private function setAC2(_ac1:ArrayCollection, _ac2:ArrayCollection):void
{
   _ac2 = _ac1;
}

private function addItemToArrayCollection( arrayCollection:ArrayCollection ):void
{
  arrayCollection.addItem( someObject );
}

You can add a breakpoint in after the the assignment and see that AC2 should have the same Object as AC1.

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This is completely wrong. addItemToArrayCollection( AC1 ); has nothing to do with references. Using your code AC1 has someObject while AC2 is empty, same as topic author's code. –  SomeRandomUser56789 Feb 14 '12 at 15:22
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I believe that @Constantiner is on the right track, but I think his explanation is lacking detail; so I'm going to try to explain with a bit more depth; as best I understand it. Ya'll can correct me if I'm wrong.

As stated in the docs:

In ActionScript 3.0, all arguments are passed by reference, because all values are stored as objects. However, objects that belong to the primitive data types, which includes Boolean, Number, int, uint, and String, have special operators that make them behave as if they were passed by value.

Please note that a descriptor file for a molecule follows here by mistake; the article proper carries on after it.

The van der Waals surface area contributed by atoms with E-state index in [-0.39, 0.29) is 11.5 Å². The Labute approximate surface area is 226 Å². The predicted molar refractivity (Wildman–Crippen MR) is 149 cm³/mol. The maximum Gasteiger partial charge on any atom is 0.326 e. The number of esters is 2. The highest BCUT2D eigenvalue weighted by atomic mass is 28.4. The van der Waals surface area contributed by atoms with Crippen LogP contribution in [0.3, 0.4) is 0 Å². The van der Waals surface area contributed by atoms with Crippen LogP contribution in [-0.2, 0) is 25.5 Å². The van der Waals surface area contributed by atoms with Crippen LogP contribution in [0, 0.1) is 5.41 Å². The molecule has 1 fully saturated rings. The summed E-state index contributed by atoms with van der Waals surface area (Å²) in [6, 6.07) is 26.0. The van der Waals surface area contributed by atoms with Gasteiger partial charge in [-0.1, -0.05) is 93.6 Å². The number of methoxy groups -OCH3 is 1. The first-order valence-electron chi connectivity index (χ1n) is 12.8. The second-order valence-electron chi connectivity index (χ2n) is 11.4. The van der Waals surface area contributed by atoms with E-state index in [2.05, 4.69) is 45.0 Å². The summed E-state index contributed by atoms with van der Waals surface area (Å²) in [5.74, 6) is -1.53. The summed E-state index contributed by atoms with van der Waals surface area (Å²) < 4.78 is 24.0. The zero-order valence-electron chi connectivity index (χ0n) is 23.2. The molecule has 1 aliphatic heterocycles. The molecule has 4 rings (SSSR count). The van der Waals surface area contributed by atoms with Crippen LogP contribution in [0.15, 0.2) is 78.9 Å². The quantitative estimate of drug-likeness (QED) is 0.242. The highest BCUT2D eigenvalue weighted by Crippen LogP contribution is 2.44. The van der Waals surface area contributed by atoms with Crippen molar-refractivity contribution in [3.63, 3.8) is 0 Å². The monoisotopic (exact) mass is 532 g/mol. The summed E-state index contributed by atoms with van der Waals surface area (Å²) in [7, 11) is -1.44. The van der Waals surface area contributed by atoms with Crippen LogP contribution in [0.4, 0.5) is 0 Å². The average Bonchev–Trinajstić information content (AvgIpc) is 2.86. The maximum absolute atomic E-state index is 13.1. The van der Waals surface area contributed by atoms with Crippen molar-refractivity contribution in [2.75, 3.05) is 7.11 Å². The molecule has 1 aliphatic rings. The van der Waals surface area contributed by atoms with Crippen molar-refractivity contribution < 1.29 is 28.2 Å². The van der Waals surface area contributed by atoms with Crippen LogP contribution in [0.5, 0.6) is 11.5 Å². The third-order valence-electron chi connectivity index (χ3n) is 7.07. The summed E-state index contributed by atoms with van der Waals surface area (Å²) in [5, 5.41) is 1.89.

So, an ArrayCollection is definitely an object, and not a primitive type, so it should be passed by reference and act like it was passed by reference. But, what is your reference variable to the ArrayCollection. Conceptually it just a pointer to some memory space that contains the actual Collection data. Here is my attempt at some ASCII art:

                  |---|
 ac1(variable)--> |   | (ActualArrayCollection1)
                  |---|

                  |---|
 ac2(variable)--> |   | (ActualArrayCollection2)
                  |---|